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How to write a philosophy book - the monograph as laboratory

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This is a guest post by Donovan Schaefer, University of Pennsylvania I’ve always thought writing was strange, and writing a book is the strangest of all. A book project is like building a little planet of words from scratch. It’s disorienting and exhilarating at once. Common sense says that writing is a transcription of what’s in our heads. But that’s wrong. We write to figure out what we think. It’s a laboratory, not data entry. The intuitions that we have in mind about how pieces of information fit together look different when they’ve taken form in a document. Or, put another way, when we write we realize that our watery sense of how an argument will play out has to be given more definition and structure once it actually hits the page. In this sense, writing is problem-solving. This is strange enough with an article, but book-length writing takes the dizzying self-surveying of one’s own mind and draws it out in extremis. The book spools out, folds back in on itself, becomes a sort of organism, with the different parts and components demanding to be connected and synced up just so. This is part of the reason why rewriting existing material (from articles or book chapters) can be a mixed bag. On the one hand, the work is there and done. On the other hand, the milieu of the book changes how the material needs to be oriented. This shift is likely to be subtle rather than major, with each paragraph needing to be brought into alignment with the project of the book (which can’t not be different from the project of the article). I find the re-alignment work of bringing an existing piece of writing into the system of the book is always more than I expect it to be. That isn’t to say it isn’t worth it, but it takes a certain kind of headspace that’s different from writing or even ordinary editing. And the further I am from that initial piece of writing, the more likely I find the reworking taking up a disproportionate amount of time and energy. As Max Weber writes, “[i]deas. . .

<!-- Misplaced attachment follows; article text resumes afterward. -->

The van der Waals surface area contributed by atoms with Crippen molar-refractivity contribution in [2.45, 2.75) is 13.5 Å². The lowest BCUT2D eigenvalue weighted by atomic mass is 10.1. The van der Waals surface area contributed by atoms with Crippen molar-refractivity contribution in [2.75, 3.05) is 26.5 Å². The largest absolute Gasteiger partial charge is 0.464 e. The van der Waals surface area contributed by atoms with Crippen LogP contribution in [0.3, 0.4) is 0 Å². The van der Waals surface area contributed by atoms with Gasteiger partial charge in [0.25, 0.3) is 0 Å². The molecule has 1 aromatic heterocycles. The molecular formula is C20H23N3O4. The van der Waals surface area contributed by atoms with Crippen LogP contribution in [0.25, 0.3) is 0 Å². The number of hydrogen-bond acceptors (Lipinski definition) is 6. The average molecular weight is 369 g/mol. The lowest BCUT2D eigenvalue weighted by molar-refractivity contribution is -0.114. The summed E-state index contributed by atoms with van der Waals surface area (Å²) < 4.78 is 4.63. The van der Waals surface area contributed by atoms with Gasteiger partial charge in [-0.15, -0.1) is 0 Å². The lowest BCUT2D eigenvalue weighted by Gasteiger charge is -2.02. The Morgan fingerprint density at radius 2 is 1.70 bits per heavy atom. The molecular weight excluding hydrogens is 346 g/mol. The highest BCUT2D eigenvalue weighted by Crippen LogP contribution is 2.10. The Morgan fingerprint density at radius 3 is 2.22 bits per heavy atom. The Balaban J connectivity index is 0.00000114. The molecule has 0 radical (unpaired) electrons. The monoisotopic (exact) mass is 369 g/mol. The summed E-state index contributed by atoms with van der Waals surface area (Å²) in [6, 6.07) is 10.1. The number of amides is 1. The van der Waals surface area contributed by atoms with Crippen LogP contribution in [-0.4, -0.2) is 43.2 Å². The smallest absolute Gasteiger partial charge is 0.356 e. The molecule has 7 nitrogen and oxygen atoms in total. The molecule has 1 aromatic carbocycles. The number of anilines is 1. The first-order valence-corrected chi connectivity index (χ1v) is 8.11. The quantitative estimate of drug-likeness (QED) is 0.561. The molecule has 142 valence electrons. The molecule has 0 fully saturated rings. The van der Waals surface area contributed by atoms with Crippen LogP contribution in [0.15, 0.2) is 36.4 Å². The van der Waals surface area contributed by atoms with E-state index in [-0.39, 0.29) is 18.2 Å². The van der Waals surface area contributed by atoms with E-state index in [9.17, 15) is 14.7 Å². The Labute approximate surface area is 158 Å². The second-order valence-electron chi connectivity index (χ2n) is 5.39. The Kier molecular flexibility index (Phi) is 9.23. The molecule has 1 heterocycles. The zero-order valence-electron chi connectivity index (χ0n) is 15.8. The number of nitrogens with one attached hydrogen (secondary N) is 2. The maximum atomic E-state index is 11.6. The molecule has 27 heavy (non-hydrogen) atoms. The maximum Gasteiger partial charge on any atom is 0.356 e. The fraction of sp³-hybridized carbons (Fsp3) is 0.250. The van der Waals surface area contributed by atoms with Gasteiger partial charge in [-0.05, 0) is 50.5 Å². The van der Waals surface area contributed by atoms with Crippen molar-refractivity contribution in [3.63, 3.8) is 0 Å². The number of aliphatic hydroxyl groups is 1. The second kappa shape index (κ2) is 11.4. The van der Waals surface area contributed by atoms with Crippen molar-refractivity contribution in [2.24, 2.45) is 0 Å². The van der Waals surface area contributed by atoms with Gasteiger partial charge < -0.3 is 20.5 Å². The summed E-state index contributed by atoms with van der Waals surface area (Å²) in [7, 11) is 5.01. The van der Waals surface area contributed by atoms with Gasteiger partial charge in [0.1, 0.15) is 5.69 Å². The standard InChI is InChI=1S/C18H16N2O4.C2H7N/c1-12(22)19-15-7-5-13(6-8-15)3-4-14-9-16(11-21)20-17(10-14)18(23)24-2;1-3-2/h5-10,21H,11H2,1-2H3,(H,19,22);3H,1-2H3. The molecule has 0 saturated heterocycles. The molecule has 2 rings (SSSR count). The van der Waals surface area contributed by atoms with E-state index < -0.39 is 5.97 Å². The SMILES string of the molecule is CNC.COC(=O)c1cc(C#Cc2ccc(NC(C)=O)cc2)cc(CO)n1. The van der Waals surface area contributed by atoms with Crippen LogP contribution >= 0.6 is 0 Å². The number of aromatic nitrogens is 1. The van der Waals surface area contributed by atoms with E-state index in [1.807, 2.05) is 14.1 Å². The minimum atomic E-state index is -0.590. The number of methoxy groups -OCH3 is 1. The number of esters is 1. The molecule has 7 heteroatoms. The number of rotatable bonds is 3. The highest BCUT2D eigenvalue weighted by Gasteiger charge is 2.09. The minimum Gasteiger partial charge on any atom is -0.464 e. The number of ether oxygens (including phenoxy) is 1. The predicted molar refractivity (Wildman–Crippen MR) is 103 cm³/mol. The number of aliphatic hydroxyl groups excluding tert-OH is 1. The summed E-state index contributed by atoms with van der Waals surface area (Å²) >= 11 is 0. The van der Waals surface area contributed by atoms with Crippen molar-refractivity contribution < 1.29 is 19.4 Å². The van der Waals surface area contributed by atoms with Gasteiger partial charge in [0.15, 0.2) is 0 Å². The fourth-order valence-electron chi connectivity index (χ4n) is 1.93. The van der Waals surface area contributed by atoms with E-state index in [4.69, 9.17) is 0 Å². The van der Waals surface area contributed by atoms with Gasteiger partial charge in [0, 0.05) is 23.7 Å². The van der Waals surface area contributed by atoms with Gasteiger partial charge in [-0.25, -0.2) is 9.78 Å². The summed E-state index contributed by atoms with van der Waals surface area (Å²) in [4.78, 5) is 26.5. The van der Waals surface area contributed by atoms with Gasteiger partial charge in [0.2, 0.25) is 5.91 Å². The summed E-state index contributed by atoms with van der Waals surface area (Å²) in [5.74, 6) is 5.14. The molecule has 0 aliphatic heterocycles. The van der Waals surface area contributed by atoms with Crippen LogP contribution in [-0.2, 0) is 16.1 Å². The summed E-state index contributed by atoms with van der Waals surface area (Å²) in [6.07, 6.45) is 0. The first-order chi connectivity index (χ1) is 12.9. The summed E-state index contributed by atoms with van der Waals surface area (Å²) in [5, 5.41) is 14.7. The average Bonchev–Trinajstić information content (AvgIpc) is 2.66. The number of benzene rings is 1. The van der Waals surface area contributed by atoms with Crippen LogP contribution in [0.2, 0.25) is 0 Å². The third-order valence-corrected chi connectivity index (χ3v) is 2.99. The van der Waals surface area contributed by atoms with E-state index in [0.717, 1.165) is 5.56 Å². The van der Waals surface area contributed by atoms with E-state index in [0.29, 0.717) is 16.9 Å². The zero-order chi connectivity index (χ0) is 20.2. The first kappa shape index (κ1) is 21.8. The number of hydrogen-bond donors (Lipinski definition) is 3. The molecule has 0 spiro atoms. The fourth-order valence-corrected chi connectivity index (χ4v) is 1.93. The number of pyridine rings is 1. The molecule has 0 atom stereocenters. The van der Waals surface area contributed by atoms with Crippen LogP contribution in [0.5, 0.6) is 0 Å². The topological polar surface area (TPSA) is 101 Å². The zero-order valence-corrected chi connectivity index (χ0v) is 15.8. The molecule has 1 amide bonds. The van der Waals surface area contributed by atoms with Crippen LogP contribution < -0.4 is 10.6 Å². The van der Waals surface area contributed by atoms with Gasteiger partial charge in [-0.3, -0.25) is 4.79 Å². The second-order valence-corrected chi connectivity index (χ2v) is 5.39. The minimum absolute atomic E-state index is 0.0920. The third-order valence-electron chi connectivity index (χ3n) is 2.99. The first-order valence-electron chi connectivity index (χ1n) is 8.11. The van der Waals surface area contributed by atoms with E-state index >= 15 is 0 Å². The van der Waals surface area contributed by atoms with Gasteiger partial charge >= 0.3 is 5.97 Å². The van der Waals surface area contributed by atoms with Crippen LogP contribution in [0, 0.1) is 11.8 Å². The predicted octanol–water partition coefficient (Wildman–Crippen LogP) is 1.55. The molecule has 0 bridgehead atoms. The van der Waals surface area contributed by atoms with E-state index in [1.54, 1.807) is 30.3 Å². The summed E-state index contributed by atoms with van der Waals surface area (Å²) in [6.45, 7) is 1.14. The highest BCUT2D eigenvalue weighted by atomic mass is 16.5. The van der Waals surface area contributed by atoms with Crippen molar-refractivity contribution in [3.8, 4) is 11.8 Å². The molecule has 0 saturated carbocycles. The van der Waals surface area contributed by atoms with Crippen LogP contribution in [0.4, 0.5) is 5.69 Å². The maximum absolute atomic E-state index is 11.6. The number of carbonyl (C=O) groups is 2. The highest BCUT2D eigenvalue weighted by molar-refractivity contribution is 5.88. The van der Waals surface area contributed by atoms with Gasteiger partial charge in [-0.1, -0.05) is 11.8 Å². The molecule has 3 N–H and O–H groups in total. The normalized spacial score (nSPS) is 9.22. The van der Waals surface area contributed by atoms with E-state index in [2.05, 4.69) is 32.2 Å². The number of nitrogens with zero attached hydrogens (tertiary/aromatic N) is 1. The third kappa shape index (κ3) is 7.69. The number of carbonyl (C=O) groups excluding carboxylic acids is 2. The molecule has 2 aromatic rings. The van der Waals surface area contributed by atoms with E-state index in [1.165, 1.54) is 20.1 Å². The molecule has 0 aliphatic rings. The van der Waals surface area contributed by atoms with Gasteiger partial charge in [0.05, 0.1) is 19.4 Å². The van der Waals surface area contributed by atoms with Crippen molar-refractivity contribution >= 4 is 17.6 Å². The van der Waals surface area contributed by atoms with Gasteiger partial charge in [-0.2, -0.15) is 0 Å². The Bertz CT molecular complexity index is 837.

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News source: The Philosophers' Cocoon

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